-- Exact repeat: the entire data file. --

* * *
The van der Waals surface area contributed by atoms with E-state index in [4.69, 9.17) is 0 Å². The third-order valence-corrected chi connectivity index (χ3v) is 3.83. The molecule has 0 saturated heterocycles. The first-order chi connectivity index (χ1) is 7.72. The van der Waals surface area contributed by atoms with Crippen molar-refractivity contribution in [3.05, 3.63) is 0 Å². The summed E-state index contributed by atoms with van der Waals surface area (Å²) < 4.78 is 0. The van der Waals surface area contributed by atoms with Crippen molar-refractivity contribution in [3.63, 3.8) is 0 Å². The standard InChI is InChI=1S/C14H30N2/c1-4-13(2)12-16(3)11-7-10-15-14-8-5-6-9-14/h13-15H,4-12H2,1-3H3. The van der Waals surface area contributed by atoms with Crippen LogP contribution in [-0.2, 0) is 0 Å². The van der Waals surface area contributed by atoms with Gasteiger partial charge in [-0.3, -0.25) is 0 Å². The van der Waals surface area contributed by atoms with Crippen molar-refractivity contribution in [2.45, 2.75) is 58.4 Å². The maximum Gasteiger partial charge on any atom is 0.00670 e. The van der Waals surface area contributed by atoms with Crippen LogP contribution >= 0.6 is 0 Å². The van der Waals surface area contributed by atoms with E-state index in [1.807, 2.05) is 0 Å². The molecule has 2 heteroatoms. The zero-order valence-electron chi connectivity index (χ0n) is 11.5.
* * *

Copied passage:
The van der Waals surface area contributed by atoms with E-state index in [4.69, 9.17) is 0 Å². The third-order valence-corrected chi connectivity index (χ3v) is 3.83. The molecule has 0 saturated heterocycles. The first-order chi connectivity index (χ1) is 7.72. The van der Waals surface area contributed by atoms with Crippen molar-refractivity contribution in [3.05, 3.63) is 0 Å². The summed E-state index contributed by atoms with van der Waals surface area (Å²) < 4.78 is 0. The van der Waals surface area contributed by atoms with Crippen molar-refractivity contribution in [3.63, 3.8) is 0 Å². The standard InChI is InChI=1S/C14H30N2/c1-4-13(2)12-16(3)11-7-10-15-14-8-5-6-9-14/h13-15H,4-12H2,1-3H3. The van der Waals surface area contributed by atoms with Crippen LogP contribution in [-0.2, 0) is 0 Å². The van der Waals surface area contributed by atoms with Gasteiger partial charge in [-0.3, -0.25) is 0 Å². The van der Waals surface area contributed by atoms with Crippen molar-refractivity contribution in [2.45, 2.75) is 58.4 Å². The maximum Gasteiger partial charge on any atom is 0.00670 e. The van der Waals surface area contributed by atoms with Crippen LogP contribution >= 0.6 is 0 Å². The van der Waals surface area contributed by atoms with E-state index in [1.807, 2.05) is 0 Å². The molecule has 2 heteroatoms. The zero-order valence-electron chi connectivity index (χ0n) is 11.5.